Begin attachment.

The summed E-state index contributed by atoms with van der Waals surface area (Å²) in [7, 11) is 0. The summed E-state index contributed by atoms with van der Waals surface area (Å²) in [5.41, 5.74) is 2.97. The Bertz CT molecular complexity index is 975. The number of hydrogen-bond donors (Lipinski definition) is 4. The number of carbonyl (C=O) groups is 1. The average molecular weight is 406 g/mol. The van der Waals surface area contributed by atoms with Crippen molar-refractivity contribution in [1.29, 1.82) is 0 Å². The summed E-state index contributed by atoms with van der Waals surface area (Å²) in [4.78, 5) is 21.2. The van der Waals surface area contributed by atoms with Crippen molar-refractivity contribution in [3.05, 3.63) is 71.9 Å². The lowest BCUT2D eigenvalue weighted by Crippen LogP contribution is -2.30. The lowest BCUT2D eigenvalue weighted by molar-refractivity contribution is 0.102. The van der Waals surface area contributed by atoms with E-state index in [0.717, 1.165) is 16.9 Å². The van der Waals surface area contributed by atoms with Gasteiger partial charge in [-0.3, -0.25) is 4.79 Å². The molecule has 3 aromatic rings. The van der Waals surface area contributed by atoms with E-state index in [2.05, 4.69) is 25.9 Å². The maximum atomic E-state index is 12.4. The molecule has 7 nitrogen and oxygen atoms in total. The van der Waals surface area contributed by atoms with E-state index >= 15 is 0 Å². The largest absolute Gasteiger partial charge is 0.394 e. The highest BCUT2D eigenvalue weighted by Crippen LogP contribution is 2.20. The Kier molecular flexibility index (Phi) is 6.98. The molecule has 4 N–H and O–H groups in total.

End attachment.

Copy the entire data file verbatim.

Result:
The summed E-state index contributed by atoms with van der Waals surface area (Å²) in [7, 11) is 0. The summed E-state index contributed by atoms with van der Waals surface area (Å²) in [5.41, 5.74) is 2.97. The Bertz CT molecular complexity index is 975. The number of hydrogen-bond donors (Lipinski definition) is 4. The number of carbonyl (C=O) groups is 1. The average molecular weight is 406 g/mol. The van der Waals surface area contributed by atoms with Crippen molar-refractivity contribution in [1.29, 1.82) is 0 Å². The summed E-state index contributed by atoms with van der Waals surface area (Å²) in [4.78, 5) is 21.2. The van der Waals surface area contributed by atoms with Crippen molar-refractivity contribution in [3.05, 3.63) is 71.9 Å². The lowest BCUT2D eigenvalue weighted by Crippen LogP contribution is -2.30. The lowest BCUT2D eigenvalue weighted by molar-refractivity contribution is 0.102. The van der Waals surface area contributed by atoms with E-state index in [0.717, 1.165) is 16.9 Å². The van der Waals surface area contributed by atoms with Gasteiger partial charge in [-0.3, -0.25) is 4.79 Å². The molecule has 3 aromatic rings. The van der Waals surface area contributed by atoms with E-state index in [2.05, 4.69) is 25.9 Å². The maximum atomic E-state index is 12.4. The molecule has 7 nitrogen and oxygen atoms in total. The van der Waals surface area contributed by atoms with E-state index >= 15 is 0 Å². The largest absolute Gasteiger partial charge is 0.394 e. The highest BCUT2D eigenvalue weighted by Crippen LogP contribution is 2.20. The Kier molecular flexibility index (Phi) is 6.98. The molecule has 4 N–H and O–H groups in total.